Or – “A Pending Death In The Family…”
A few years ago, I picked up a book called Common Grounds* (about a superhuman coffee shop where the heroes and villains all commune together, since donuts are a universal constant) and was wowed by the interesting takes on super-powers therein, and vowed to follow the writer as he moved on to inevitable fame. Less than a decade down the road, Jonathan Hickman is handling Marvel’s flagship title, following up a run by super-megastar Mark Millar, proving my prognosticating skills. Just you wait, in five years, Yildiray Cinar will be on Superman, and everybody will be proclaiming him an overnight sensation…
*It has been brought to my attention that I’m an idiot, and Common Grounds was Troy Hickman, and Jonathan started out writing the Nightly News for Image. Either way, awesome talent. And now, we’re cha-chaing!
Previously, on Fantastic Four: Reed Richards miscalculation regarding cosmic radiation has led to years of superheroey goodness, and served as the foundation of the Marvel Universe. With his right-hand man, The Thing (second most popular superhero in the Marvel Universe, at least continuity wise), his immensely powerful wife, The Invisible Woman and her brother the Human Torch, Reed has been at the forefront of super-stuff for decades. In recent months, he has created the Future Foundation, a think-tank of great minds (including his own daughter Valeria and a rewired Dragon Man) to tackle the biggest problems facing humanity, as well as finding lost civilizations below the oceans. Prince Namor of Atlantis and Susan Richards have embarked on a peacekeeping mission to the long-lost kings of old Atlantis, while the Thing has been given a formula that makes him human for a week at a time, once a year. With half the team out of commission, it’s a terrible time for something big to happen. Enter: GALACTUS.
The first pages of the issue are pretty awesome, as we see a street-level view of Johnny “The Human Torch” Storm and Ben “inactive Thing” Grimm racing towards the Baxter Building in Johnny’s car, only to pan up and see Galactus hovering in the sky. “You better not scratch my car,” quips Johnny as he takes to the air to find out what the oldest being in the universe has to say. Steve Epting just KILLS the whole sequence, using a unique angle to make Galactus seem even more alien and terrifying than before. As for why the Big G has come to Earth, he speaks to Mr. Fantastic (with RESPECT, no less), revealing that his minion The Silver Surfer has discovered a body buried within the Earth that seems to be Galactus’ own, and the world devourer wants to know just what the Sam Hill is going on here. Reed gives a perfectly rational explanation (which I think is tied to the Fantastic Force arc of the series a couple years ago), and Galactus informs him that they are going to the planet where the survivors of the alternate world have colonized. “You will attend me, Reed Richards, until this… and OTHER MATTERS are resolved,” says the Big G ominously.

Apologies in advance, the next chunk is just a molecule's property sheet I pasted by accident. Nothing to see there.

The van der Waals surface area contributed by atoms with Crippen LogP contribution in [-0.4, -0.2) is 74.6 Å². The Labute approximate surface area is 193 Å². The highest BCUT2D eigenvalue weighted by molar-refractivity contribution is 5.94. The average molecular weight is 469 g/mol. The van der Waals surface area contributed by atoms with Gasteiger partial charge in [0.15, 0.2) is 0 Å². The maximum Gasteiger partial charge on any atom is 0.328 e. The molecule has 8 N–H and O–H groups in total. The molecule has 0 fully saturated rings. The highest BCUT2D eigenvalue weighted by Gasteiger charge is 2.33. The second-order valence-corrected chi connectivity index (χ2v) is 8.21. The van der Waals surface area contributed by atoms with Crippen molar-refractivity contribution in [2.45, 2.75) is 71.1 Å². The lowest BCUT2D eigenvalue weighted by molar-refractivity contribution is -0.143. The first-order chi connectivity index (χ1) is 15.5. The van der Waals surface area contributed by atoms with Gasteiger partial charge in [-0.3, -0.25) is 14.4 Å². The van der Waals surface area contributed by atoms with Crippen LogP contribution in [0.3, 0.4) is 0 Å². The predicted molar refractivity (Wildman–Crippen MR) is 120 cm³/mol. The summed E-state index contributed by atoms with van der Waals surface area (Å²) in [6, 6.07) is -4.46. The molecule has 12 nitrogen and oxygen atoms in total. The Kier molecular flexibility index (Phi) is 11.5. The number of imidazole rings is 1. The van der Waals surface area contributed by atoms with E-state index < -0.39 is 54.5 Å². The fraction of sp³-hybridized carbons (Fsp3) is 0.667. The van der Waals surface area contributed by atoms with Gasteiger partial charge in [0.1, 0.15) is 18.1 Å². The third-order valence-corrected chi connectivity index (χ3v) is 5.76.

While Reed heads into space, Susan and Namor are in the midst of a giant parlay, with the Lord of Atlantis seemingly bowing to her will in the negotiations, much to the consternation of his advisor, Andromeda. Susan soothes him with the expectation that she wants the best for everyone, something Namor doesn’t believe really exists. In space, Galactus reveals that he left Earth because HE WAS AFRAID (I’m not telling of what, mind you, but it’s a big ‘n) while Ben ponders having children on Earth, and Annihilus plans to invade from the Negative Zone. At the Peace Talks, the old Kings of Atlantis meet the new King, and Namor pulls a Randy Orton on the whole proceedings, attacking those he claims to be seeking peace with, much to the chagrin of the FF. Long story short? One member in space at the mercy of Galactus, one under the sea in what is probably seconds from becoming a battlefield, one powerless at home, and Johnny Storm eatin’ a sandwich and worrying about the finish on his racecar. Even shorter: vintage FF.
When I think about the Fantastic Four, I think about a book that is the Marvel equivalent of Wonder Woman: More important for it’s place in history than for the actual stories, and often the stories show it. Either we have long-form epics that never quite recapture the Stan & Jack salad days of the title, or we get HUGE concepts that never quite gel as with the recent Millar run. It’s really easy to describe what makes the Fantastic Four great (a sense of wonder, big concepts, Ben punching, Reed talking ten-dollar words) but really hard to put in practice, but Hickman has a solid grounding for his Fantastic Four. Even the mighty Galactus talking to Reed as (almost) an equal seems perfectly in keeping with this title, and the warning from the artist formerly known as Galen literally gave me goosebumps, while Namor’s wild card actions add some surprise to the book. All in all, I’m very impressed with this issue, and its clear that the identity of the soon-to-die member will probably be a surprise up to the last second. This is a damn good story, and an excellent take on the most difficult book in Marvel’s arsenal, leading Fantastic Four 585 to net a VERY impressive 4.5 out of 5 stars overall. Hickman’s take on the FF is amazing, and Epting’s art seals the deal.
Faithful Spoilerite Question Of The Day: Which FF’er do YOU think is about to take the big dirt-nap?